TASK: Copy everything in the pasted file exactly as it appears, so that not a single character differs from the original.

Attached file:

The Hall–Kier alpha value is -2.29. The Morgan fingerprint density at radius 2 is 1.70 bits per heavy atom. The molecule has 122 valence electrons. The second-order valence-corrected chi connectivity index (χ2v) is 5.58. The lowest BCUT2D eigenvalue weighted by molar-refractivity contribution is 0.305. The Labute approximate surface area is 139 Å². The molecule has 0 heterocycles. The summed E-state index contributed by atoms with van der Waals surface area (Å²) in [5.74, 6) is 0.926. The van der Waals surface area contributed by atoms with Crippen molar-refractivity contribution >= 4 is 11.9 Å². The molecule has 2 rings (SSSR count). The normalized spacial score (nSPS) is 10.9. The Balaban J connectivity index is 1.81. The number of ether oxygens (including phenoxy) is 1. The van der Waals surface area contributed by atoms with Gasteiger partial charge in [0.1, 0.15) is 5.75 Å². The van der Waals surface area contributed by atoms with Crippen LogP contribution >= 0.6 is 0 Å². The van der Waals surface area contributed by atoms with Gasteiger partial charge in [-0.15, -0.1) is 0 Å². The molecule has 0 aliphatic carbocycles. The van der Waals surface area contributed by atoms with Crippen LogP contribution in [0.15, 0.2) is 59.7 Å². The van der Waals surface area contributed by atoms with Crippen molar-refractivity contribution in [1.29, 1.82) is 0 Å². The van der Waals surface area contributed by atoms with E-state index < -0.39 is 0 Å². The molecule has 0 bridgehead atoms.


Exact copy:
The Hall–Kier alpha value is -2.29. The Morgan fingerprint density at radius 2 is 1.70 bits per heavy atom. The molecule has 122 valence electrons. The second-order valence-corrected chi connectivity index (χ2v) is 5.58. The lowest BCUT2D eigenvalue weighted by molar-refractivity contribution is 0.305. The Labute approximate surface area is 139 Å². The molecule has 0 heterocycles. The summed E-state index contributed by atoms with van der Waals surface area (Å²) in [5.74, 6) is 0.926. The van der Waals surface area contributed by atoms with Crippen molar-refractivity contribution >= 4 is 11.9 Å². The molecule has 2 rings (SSSR count). The normalized spacial score (nSPS) is 10.9. The Balaban J connectivity index is 1.81. The number of ether oxygens (including phenoxy) is 1. The van der Waals surface area contributed by atoms with Gasteiger partial charge in [0.1, 0.15) is 5.75 Å². The van der Waals surface area contributed by atoms with Crippen LogP contribution >= 0.6 is 0 Å². The van der Waals surface area contributed by atoms with Gasteiger partial charge in [-0.15, -0.1) is 0 Å². The molecule has 0 aliphatic carbocycles. The van der Waals surface area contributed by atoms with Crippen LogP contribution in [0.15, 0.2) is 59.7 Å². The van der Waals surface area contributed by atoms with Crippen molar-refractivity contribution in [1.29, 1.82) is 0 Å². The van der Waals surface area contributed by atoms with E-state index < -0.39 is 0 Å². The molecule has 0 bridgehead atoms.